Patience on earnings

With the S&P500 up 100 points since last week’s low of 1882, the worry about global growth and earnings has been given a breather in the last few days trading. Last weeks low was about 12% below the May high (today’s close is at -8.6%). Last week, the vampire squid themselves lowered their S&P500 EPS forecast for 2015 and 2016 to $109 and $120 respectively, or approximately 18.2 and 16.6 times today’s close with the snappy by-line that “flats the new up”.

The forward PE, according this FACTSET report, as at last Thursday’s close (1924) was at 15.1, down from 16.8 in early May (as per this post).

click to enlargeForward 12 month PE S&P500 October2015

Year on year revenue growth for the S&P500 is still hard to find with Q3 expected to mark the third quarter in a row of declines, with energy and materials being a particular drag. Interestingly, telecom is a bright spot with at over 5% revenue growth and 10% earnings growth (both excluding AT&T).

Yardeni’s October report also shows the downward estimates of earnings and profit margins, as per below.

click to enlargeS&P500 EPS Profit Margin 2015 estimates

As usual, opinion is split on where the market goes next. SocGen contend that “US profits growth has never been this weak outside of a recession“. David Bianco of Deutsche Bank believes “earnings season is going to be very sobering“. While on the other side Citi strategist Tobias Levkovich opined that there is “a 96 percent probability the markets are up a year from now“.

Q3 earnings and company’s forecasts are critical to determining the future direction of the S&P500, alongside macro trends, the Fed and the politics behind the debt ceiling. Whilst we wait, this volatility presents an opportune time to look over your portfolio and run the ruler over some ideas.

Low risk premia and leverage

The buzz from the annual insurance speed dating festival in Monte Carlo last week seems to have been subdued. Amid all the gossip about the M&A bubble, insurers and reinsurers tried to talk up a slowing of the rate of price decreases. Matt Weber of Swiss Re said “We’ve seen a slowing down of price decreases, although prices are not yet stable. We believe the trend will continue and we’ll see a stabilisation very soon”. However, analysts are not so sure. Moody’s stated that “despite strong signs that a more rational marketplace is emerging in terms of pricing, the expansion of alternative capital markets continues to threaten the traditional reinsurance business models”.  Fitch commented that “a number of fundamental factors that influence pricing remain negative” and that “some reinsurers view defending market share by writing business below the technical price floor as being an acceptable risk”. KBW comment that on-going pricing pressures will “eventually compressing underwriting margins below acceptable returns”.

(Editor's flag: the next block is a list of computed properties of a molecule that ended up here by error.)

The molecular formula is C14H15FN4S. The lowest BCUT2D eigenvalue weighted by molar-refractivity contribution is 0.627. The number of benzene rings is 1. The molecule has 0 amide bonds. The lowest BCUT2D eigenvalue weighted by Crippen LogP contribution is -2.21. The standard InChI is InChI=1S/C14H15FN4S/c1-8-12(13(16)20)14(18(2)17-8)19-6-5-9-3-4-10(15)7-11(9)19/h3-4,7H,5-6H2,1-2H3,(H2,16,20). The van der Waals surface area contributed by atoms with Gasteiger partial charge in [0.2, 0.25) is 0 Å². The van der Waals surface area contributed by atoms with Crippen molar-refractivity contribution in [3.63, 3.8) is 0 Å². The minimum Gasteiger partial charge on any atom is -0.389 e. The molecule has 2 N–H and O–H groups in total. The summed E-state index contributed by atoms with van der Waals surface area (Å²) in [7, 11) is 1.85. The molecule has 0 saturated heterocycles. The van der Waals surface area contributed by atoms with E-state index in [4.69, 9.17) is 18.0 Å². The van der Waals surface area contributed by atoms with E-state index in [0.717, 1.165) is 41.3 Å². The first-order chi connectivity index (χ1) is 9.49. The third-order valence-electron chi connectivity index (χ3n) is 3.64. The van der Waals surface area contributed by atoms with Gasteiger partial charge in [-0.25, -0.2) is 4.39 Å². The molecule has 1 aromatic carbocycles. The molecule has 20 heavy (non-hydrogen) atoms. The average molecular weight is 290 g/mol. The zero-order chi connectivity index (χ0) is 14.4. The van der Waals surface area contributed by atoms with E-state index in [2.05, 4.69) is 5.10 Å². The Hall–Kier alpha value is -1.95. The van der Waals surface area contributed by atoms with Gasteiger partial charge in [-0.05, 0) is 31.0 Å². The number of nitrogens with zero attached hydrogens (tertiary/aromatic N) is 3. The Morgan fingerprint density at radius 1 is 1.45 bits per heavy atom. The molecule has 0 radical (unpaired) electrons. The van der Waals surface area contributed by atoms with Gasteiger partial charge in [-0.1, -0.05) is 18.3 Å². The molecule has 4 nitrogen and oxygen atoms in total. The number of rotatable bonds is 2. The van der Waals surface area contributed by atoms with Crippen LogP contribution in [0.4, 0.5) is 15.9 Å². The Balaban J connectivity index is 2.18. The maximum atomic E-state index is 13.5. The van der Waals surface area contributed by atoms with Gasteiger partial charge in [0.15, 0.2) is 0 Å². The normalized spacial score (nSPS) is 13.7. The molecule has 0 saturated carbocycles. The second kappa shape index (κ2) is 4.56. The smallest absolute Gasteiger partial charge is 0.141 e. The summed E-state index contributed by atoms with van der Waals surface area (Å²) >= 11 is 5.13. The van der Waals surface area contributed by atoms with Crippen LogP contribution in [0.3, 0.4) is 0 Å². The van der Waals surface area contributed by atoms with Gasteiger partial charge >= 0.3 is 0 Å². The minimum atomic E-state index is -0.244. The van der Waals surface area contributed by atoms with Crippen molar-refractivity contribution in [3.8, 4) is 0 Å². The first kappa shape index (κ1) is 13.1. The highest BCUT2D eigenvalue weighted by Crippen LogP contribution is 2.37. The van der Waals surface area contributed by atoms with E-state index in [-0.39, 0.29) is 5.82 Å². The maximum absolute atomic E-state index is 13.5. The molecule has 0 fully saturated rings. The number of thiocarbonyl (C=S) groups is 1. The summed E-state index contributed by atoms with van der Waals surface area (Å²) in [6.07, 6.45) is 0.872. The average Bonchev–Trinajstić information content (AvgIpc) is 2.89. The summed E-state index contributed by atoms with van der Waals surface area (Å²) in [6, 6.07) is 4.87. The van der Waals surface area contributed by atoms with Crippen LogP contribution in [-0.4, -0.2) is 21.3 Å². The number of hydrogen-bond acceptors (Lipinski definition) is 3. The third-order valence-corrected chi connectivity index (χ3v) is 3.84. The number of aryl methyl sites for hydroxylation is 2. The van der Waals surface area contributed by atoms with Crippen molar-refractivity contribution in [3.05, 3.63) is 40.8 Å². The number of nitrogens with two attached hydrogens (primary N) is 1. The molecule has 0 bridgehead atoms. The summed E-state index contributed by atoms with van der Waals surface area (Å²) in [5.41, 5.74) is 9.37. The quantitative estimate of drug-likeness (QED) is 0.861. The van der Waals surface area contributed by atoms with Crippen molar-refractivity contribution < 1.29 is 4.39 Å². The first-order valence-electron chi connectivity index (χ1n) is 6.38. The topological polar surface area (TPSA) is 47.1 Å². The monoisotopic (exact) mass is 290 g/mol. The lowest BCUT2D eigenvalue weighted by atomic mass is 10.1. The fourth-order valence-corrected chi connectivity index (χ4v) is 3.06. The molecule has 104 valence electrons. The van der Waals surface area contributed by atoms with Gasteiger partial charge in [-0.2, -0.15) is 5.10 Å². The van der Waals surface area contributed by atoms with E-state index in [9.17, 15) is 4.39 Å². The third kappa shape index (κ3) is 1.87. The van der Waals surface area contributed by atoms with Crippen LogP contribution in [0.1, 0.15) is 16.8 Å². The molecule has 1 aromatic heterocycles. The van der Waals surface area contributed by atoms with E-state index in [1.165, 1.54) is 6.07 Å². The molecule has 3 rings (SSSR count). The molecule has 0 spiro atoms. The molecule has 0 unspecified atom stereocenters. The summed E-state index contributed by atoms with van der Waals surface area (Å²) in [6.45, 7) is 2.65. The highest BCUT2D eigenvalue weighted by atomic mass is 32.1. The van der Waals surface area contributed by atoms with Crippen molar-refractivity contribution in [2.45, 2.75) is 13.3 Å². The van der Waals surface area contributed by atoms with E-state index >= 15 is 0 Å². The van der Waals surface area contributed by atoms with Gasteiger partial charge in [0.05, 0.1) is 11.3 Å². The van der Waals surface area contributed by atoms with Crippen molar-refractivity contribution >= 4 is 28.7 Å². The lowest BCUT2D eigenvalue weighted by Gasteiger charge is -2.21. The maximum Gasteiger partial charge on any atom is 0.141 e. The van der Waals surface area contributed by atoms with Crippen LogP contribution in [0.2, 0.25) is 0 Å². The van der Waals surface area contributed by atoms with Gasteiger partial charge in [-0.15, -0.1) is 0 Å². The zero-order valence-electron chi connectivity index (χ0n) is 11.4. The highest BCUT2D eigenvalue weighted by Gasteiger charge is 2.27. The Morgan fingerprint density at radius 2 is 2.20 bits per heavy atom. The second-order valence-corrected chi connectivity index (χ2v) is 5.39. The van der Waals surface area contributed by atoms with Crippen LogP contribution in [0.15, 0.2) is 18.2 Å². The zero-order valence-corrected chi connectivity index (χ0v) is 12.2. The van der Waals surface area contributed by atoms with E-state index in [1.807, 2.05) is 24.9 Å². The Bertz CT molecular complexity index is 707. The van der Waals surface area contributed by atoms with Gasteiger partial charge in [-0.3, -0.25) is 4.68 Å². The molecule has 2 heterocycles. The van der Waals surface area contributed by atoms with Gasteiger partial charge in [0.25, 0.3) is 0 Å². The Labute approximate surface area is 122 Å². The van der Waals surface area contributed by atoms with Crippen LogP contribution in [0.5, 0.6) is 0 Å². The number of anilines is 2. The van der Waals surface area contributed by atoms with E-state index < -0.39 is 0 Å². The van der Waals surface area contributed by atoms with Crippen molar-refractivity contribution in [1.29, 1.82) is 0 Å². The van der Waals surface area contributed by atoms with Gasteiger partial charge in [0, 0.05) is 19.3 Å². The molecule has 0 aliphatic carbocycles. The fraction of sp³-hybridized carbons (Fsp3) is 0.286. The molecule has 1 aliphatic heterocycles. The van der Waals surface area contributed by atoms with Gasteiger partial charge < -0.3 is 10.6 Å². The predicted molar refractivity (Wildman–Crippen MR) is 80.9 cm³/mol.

It is no surprise then that much of the official comments from firms focused on new markets and innovation. Moody’s states that “innovation is a defence against ongoing disintermediation, which is likely to become more pronounced in areas in which reinsurers are not able to maintain proprietary expertise”. Munich Re cited developing new forms of reinsurance cover and partnering with hi-tech industries to create covers for emerging risks in high growth industries. Aon Benfield highlighted three areas of potential growth – products based upon advanced data and analytics (for example in wider indemnification for financial institutions or pharmaceuticals), emerging risks such as cyber, and covering risks currently covered by public pools (like flood or mortgage credit). Others think the whole business model will change fundamentally. Stephan Ruoff of Tokio Millennium Re said “the traditional insurance and reinsurance value chain is breaking up and transforming”. Robert DeRose of AM Best commented that reinsurers “will have a greater transformer capital markets operation”.

Back in April 2013, I posed the question of whether financial innovation always ends in reduced risk premia (here). The risk adjusted ROE today from a well spread portfolio of property catastrophe business is reportingly somewhere between 6% and 12% today (depending upon who you ask and on how they calculate risk adjusted capital). Although I’d be inclined to believe more in the lower range, the results are likely near or below the cost of capital for most reinsurers. That leads you to the magic of diversification and the over hyped “non-correlated” feature of certain insurance risks to other asset classes. There’s little point in reiterating my views on those arguments as per previous posts here, here and here.

In the last post cited above, I commented that “the use by insurers of their economic capital models for reinsurance/retrocession purchases is a trend that is only going to increase as we enter into the risk based solvency world under Solvency II”. Dennis Sugrue of S&P said “we take some comfort from the strength of European reinsurers’ capital modelling capabilities”, which can’t but enhance the reputation of regulatory approved models under Solvency II. Some ILS funds, such as Twelve Capital, have set up subordinated debt funds in anticipation of the demand for regulatory capital (and provide a good comparison of sub-debt and reinsurance here).

One interesting piece of news from Monte Carlo was the establishment of a fund by Guy Carpenter and a new firm founded by ex-PwC partners called Vario Partners. Vario states on their website they were “established to increase the options to insurers looking to optimise capital in a post-Solvency II environment” and are proposing private bonds with collateral structured as quota share type arrangements with loss trigger points at 1-in-100 or 1-in-200 probabilities. I am guessing that the objective of the capital relief focussed structures, which presumably will use Vario proprietary modelling capabilities, is to allow investors a return by offering insurers an ability to leverage capital. As their website saysthe highest RoE is one where the insurer’s shareholders’ equity is geared the most, and therefore [capital] at it’s thinnest”. The sponsors claim that the potential for these bonds could be six times that of the cat bond market. The prospects of allowing capital markets easy access to the large quota share market could add to the woes of the current reinsurance business model.

Low risk premia and leverage. Now that’s a good mix and, by all accounts, the future.

Why Liquidity Rules

Businesses with strong cash-flow are rightfully held in high esteem as investments. Google and Apple are good examples. Betting/gambling firms and insurers (in non-stressed loss periods) are other examples of businesses, if properly run, that can operate with high positive cash-flow.